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Next, this motley crew was given direction on how to hide and where to hide.

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The rest of us got instruction on how to slow down and look for things, and in general, be aware of our surroundings. After that, we walked for the woods looking for our hidden classmates. This was one fun time. But then again, I was not one of the muddy ones!

I already mentioned that I did not attend all sessions and therefore did not get to mention all the classes and more importantly the instructors. So, I would like to mention the instructors that have not already be covered. They are Chris Cooper (Pathfinder Student and EMT), Sean Mulhall, and Josh Hamlin. I apologize if I missed anyone, but I think I got everyone.

If you are a knife nut like me, when you watch a show like Dual Survival, you note the make and model of every knife shown. Most of the time in Dual Survival, Dave is seen using his Pathfinder knife, built by Blind Horse Knives (http://www.wildernessoutfittersarchery.com/PathfinderKnife.html) . After using it for filming, Dave graciously gave it back to the owners of Blind Horse. It was out on display and I asked to take a couple photos of it. Here is the bad boy that was used to kill gators, dress turkeys and all the other stuff you saw Dave do.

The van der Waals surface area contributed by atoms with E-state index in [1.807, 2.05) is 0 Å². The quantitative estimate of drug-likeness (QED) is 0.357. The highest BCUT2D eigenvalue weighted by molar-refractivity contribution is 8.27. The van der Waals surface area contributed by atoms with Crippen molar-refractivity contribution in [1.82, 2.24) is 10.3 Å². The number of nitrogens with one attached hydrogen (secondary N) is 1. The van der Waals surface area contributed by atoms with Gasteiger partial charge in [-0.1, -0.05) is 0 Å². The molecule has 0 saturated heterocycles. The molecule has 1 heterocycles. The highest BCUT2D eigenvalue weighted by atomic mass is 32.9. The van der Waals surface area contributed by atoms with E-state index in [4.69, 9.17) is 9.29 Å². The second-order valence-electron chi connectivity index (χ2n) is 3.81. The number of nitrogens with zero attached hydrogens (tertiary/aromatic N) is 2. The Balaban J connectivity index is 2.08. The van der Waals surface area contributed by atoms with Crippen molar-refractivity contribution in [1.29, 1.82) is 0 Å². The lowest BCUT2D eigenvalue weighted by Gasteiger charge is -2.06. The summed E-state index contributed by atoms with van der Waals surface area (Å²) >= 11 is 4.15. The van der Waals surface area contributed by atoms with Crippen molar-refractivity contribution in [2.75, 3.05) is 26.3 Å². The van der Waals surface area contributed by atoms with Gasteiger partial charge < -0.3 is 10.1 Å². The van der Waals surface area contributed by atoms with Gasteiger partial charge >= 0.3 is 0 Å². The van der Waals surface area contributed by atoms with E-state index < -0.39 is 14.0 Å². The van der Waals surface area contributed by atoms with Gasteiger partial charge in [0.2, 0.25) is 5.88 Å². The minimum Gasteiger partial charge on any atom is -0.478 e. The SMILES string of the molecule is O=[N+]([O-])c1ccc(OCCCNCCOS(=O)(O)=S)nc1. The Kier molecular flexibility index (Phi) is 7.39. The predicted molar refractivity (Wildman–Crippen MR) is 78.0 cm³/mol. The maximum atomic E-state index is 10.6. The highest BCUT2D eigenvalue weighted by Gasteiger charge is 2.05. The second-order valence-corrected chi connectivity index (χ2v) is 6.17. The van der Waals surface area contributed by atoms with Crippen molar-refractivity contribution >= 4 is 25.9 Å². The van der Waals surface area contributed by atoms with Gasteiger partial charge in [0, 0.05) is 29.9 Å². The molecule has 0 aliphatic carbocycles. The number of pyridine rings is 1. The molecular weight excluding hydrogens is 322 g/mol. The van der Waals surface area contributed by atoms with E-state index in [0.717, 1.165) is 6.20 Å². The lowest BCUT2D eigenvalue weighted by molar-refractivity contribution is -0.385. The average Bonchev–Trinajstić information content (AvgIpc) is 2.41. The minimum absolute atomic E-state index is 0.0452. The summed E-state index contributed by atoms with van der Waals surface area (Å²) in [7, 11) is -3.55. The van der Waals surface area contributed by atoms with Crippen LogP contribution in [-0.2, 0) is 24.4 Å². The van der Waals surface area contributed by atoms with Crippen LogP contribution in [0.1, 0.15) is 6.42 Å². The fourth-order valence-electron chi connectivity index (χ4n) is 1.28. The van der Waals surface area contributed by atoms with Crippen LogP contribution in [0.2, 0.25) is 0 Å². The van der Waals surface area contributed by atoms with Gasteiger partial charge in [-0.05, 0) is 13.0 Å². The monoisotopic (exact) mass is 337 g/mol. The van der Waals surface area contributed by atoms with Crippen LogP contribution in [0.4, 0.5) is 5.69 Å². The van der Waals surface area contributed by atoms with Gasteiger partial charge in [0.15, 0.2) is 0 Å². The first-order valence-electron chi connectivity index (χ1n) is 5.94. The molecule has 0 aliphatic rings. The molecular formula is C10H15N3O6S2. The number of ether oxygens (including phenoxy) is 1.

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As I am wrapping this up, let’s talk about some of the details of the event that I was able to gather from Dave. There were a total of 220 people in attendance including instructors and vendors. Of that, 190 were students and family. There were 120 adult tickets, in which all were sold. Dave’s policy for his gathering is that “kids are free.” This creates a very family friendly environment, and plenty of fun for them to be involved in. This accounts for the additional people beyond the 120 tickets sold.

An article like this would not be complete without recognizing all of the event sponsors. Their generous donations to the event led to every single person in attendance going home with something, and in almost every case, going home with multiple things. Theses sponsors were Canteen Shop.com, Survival Resources, TOPS Knives, The Pathfinder School, American Khukri & Survival Company, Vince Nobel Photography, Hedgehog Leatherworks, Blind Horse Knives, JRE Industries, Guyot Designs, Condor Tool and Knife, and Habilis Bush Tools.